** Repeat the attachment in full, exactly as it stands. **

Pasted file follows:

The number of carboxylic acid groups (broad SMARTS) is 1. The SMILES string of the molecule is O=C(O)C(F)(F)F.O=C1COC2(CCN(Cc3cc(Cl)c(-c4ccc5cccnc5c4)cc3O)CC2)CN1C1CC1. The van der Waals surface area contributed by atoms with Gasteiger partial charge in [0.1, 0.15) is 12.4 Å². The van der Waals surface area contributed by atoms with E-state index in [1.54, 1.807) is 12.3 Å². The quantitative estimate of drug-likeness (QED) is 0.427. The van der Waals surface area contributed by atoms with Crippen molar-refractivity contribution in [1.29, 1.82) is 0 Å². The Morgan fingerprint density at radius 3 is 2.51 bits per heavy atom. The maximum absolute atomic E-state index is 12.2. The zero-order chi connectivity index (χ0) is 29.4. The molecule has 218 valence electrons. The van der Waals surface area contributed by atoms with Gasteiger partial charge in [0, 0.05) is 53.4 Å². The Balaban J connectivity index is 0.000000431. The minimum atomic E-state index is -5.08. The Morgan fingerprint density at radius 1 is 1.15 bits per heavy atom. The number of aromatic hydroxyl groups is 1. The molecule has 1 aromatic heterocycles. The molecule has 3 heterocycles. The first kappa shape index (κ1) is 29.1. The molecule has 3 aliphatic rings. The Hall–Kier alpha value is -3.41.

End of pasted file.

The number of carboxylic acid groups (broad SMARTS) is 1. The SMILES string of the molecule is O=C(O)C(F)(F)F.O=C1COC2(CCN(Cc3cc(Cl)c(-c4ccc5cccnc5c4)cc3O)CC2)CN1C1CC1. The van der Waals surface area contributed by atoms with Gasteiger partial charge in [0.1, 0.15) is 12.4 Å². The van der Waals surface area contributed by atoms with E-state index in [1.54, 1.807) is 12.3 Å². The quantitative estimate of drug-likeness (QED) is 0.427. The van der Waals surface area contributed by atoms with Crippen molar-refractivity contribution in [1.29, 1.82) is 0 Å². The Morgan fingerprint density at radius 3 is 2.51 bits per heavy atom. The maximum absolute atomic E-state index is 12.2. The zero-order chi connectivity index (χ0) is 29.4. The molecule has 218 valence electrons. The van der Waals surface area contributed by atoms with Gasteiger partial charge in [0, 0.05) is 53.4 Å². The Balaban J connectivity index is 0.000000431. The minimum atomic E-state index is -5.08. The Morgan fingerprint density at radius 1 is 1.15 bits per heavy atom. The number of aromatic hydroxyl groups is 1. The molecule has 1 aromatic heterocycles. The molecule has 3 heterocycles. The first kappa shape index (κ1) is 29.1. The molecule has 3 aliphatic rings. The Hall–Kier alpha value is -3.41.